the new york times ran an article today titled, simply enough, “caesarian births are at an all-time high in the u.s.” in it, we find out that 32% of births in the u.s. are now done via caesarian section. i’m not surprised at all.
before henry was born in 2005 (cripes! i’m so old…), every dad/partner/friend in our childbirth class — which i wasn’t a very big fan of, as i thought it was WAY too impractical and touchy-feely, not to mention the ridiculously awful natural-birth movies we had to watch — was given a card that had several questions that we were supposed to ask a doctor once the conversation veered towards a c-section. these started out with “is this procedure medically necessary?” and ended up with something like “what the hell happened to our birth plan!?” sounded perfect in class.
fast-forward about a month from that card and 14 hours into a labor that wasn’t progressing. the doctor — not alison’s doctor, but another in the practice who was notorious for performing c-sections — comes in and states that it will be a caesarian birth. “is this procedure medically necessary?” i asked, and the doctor just looked at me and said something like “it’s been 14 hours without significant progress and we can either agree to do this now or i can come back in two hours and we can agree to do it then.” we at least made her come back in two hours, but the deal was kind of done then. and it was pretty terrible — alison was flopping around like a fish out of water and so cold from the anesthesia, and it was a terrible feeling to not be able to help at all.
What we’re worried about is, the Caesarean section rate is going up, but we’re not improving the health of babies being delivered or of moms.
this is the biggest problem I have with the c-section thing. aside from cases where there is immediate danger to the baby or mother, what’s the rush to the operating room? it really doesn’t feel like it’s NOT because doctors want to stay on a schedule, get more deliveries out of the way, and impose a sense of order on the day’s docket. and then once you’ve had one caesarian birth you’re probably going to have another one.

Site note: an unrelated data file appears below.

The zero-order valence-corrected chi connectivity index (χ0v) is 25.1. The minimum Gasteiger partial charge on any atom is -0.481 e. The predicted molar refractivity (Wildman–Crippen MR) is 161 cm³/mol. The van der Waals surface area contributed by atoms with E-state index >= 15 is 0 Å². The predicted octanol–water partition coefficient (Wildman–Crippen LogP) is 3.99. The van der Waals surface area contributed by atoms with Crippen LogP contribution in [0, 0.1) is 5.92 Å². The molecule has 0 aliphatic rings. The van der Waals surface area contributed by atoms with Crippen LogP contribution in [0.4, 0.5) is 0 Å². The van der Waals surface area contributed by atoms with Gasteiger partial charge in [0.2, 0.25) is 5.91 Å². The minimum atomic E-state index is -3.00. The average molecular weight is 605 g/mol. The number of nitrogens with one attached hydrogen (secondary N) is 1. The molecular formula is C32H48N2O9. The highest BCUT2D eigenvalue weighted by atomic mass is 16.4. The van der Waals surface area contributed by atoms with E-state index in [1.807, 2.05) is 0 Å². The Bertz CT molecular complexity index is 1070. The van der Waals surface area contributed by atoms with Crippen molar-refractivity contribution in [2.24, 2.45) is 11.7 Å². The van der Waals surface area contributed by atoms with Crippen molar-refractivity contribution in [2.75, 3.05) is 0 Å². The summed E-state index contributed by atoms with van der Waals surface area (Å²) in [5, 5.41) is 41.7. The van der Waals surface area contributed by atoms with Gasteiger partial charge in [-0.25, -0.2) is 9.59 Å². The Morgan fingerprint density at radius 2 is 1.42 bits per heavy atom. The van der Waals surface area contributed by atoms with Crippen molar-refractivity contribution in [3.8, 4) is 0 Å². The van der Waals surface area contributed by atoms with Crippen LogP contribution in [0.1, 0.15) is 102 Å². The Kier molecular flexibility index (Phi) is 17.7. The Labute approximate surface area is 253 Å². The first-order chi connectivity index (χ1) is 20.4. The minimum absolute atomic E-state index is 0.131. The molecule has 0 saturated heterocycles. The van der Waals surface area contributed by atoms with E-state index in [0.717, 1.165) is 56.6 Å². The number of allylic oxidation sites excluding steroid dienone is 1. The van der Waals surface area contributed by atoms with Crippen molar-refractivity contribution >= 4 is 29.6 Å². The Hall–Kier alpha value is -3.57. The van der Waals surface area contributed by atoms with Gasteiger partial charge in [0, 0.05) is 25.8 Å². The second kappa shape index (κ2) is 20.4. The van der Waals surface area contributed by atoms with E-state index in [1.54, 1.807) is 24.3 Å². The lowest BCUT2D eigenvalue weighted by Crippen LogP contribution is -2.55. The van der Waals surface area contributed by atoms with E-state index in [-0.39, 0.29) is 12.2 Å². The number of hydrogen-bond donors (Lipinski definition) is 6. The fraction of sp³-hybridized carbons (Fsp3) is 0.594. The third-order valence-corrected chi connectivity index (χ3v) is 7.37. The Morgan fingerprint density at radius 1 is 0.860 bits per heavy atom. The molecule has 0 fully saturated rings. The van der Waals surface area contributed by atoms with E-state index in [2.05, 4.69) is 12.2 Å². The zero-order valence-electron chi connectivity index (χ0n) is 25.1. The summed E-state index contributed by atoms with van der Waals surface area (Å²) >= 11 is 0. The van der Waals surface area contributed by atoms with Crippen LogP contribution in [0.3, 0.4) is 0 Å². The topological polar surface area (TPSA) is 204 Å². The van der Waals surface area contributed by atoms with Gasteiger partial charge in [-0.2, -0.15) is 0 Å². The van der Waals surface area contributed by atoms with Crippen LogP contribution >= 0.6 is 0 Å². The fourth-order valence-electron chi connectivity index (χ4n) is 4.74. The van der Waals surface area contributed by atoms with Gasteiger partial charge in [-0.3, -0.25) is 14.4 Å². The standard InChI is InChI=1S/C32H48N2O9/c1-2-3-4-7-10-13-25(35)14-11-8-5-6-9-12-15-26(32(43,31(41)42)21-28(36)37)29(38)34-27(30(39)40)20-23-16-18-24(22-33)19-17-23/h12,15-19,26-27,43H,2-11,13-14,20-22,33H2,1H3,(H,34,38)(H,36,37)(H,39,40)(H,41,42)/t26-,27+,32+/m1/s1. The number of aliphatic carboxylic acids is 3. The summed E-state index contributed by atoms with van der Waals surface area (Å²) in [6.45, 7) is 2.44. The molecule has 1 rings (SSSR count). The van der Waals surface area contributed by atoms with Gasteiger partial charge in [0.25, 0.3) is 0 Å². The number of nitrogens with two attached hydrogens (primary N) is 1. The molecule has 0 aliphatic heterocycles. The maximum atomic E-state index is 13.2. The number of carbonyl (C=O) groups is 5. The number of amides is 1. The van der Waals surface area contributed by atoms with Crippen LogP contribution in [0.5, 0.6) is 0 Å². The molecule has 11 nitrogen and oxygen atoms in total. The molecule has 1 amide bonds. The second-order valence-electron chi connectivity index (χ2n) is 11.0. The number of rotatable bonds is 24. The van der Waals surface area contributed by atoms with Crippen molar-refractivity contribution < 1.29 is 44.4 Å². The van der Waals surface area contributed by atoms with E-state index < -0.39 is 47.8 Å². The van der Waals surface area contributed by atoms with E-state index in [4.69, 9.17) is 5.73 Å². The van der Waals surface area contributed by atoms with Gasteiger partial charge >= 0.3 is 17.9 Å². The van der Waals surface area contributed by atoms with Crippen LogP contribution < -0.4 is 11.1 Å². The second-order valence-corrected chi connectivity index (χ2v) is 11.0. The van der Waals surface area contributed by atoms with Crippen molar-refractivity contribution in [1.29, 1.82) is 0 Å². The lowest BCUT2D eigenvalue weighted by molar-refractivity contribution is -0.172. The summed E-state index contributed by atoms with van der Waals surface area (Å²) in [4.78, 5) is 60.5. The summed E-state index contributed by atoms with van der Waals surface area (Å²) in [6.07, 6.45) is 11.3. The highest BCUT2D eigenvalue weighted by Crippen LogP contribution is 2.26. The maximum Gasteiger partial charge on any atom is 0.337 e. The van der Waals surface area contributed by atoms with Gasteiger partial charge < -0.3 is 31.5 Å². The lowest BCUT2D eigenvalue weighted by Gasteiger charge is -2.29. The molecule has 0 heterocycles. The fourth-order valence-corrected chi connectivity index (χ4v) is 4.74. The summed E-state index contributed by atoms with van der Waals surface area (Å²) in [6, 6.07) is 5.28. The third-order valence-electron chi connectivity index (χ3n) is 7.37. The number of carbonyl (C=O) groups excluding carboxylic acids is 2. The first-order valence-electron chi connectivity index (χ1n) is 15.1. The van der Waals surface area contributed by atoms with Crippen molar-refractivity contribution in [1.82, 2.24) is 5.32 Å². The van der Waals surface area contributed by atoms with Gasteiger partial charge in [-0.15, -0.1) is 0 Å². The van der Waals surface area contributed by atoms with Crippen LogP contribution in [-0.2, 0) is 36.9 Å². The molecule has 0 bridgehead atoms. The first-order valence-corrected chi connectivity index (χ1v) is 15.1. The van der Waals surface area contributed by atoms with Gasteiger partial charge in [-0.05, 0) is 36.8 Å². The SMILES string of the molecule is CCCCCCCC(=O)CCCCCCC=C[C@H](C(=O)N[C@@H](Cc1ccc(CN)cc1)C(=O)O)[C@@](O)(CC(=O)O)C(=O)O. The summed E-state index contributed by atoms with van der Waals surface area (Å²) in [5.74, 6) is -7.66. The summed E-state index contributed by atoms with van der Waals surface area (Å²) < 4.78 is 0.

Risks to the mother increase with each subsequent Caesarean, because the surgery raises the odds that the uterus will rupture in the next pregnancy, an event that can be life-threatening for both the mother and the baby. Caesareans also increase the risk of dangerous abnormalities in the placenta during later pregnancies, which can cause hemorrhaging and lead to a hysterectomy. Repeated Caesareans can make it risky or even impossible to have a large family.
there’s no amount of ANYTHING that i can do to convince alison that we should have a third kid. though even if we did want another, would it be worth the risk? this is just lunacy — i’m no expert, just a two-time-onlooker-with-involvement, but we aren’t doing anything that makes sure that c-sections are only done when medically necessary. we’re putting mothers at risk for the sake of babies that might look better when they’re first born or because we need to keep things on schedule.
it doesn’t always work out like it did in knocked up.